Could there be Hydrogen Breathing Aliens?

Kepler-186f, the First Earth-size Planet in the Habitable Zone (Artist's Concept)

Credit: NASA/Ames/SETI Institute/JPL-Caltech


At the time of writing over 4000 known exoplanets have been discovered. This is the first step to identifying potentially habitable worlds and so where the search for extra-terrestrial life begins.


If you are looking for life outside our solar system, it makes sense to try and identify worlds similar to our own. After all, we know that life can develop on Earth, so looking for Earth like planets gives us the best chance of finding life that is similar to us.

Detecting exoplanets


The K2 spacecraft and its predecessor Kepler have provided NASA with information about many of these potential homes for life. They tend to be many light years away and so it is unlikely that we will visit them any time soon, or that any alien life will make it here either.
“Right now we know, for the first time, that small planets are very common,”: 

But as Sara Seager, a professor at the Massachusetts Institute of Technology and an exoplanet research pioneer has said, “Right now we know, for the first time, that small planets are very common.” So Maybe, even though we can't go and say 'hello', we might find evidence of life.

Planets are detected in a number of ways, they can be seen traversing the star that they are orbiting, for example, and by measuring the length and the frequency of the orbit, estimations can be made about the size of the planet.

The transit method also allows scientists to discover the composition of the planet's atmosphere by analyzing the light that passes through it. This spectral analysis has led tot he discovery of amongst, other things, water vapor and methane.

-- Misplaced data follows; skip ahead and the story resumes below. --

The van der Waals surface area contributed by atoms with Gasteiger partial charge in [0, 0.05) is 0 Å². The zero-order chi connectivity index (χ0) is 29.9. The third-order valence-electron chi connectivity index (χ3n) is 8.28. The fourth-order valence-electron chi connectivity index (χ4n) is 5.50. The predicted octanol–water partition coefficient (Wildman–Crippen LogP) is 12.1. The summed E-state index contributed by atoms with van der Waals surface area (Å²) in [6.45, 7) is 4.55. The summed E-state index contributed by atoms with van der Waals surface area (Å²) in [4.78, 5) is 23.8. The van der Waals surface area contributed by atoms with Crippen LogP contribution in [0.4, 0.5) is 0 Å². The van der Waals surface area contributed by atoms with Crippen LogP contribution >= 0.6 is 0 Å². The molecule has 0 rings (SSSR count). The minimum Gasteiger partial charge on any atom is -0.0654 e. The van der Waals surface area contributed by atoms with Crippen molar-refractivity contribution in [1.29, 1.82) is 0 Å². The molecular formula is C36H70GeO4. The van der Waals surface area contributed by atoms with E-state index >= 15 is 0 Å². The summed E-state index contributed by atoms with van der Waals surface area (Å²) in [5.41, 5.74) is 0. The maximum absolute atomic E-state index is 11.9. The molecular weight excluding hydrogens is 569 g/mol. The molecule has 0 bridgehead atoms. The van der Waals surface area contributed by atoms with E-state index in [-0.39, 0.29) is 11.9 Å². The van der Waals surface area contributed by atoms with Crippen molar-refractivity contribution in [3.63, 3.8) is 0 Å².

But for life as we know it to exist elsewhere water is not the only prerequisite. The life that we know about on our own planet requires an atmosphere rich in oxygen.

What about hydrogen?

But a new paper in Nature Astronomy argues that we should broaden the search from planets that have atmospheres similar to our own and include those that have an atmosphere rich in hydrogen.

Hydrogen is the lightest of gases and so escapes easily from the atmosphere. So for a planet to be able to maintain a hydrogen atmosphere it would have to be much more massive than the Earth - between two and ten times as big. It could also be further away from its home star as the greenhouse effect of a hydrogen atmosphere would warm the planet.

Both of these factors increase the number of prospective planets.

On Earth it is know that micro-organisms can live in a hydrogen rich environment, so the concept of hydrogen breathing life is not beyond belief.

Taking these things into account may mean that the number  of candidate planets for life could double. so NASA has its work cut out.

Reference

Seager, S., Huang, J., Petkowski, J.J. et al. Laboratory studies on the viability of life in H2-dominated exoplanet atmospheres. Nat Astron (2020). https://doi.org/10.1038/s41550-020-1069-4

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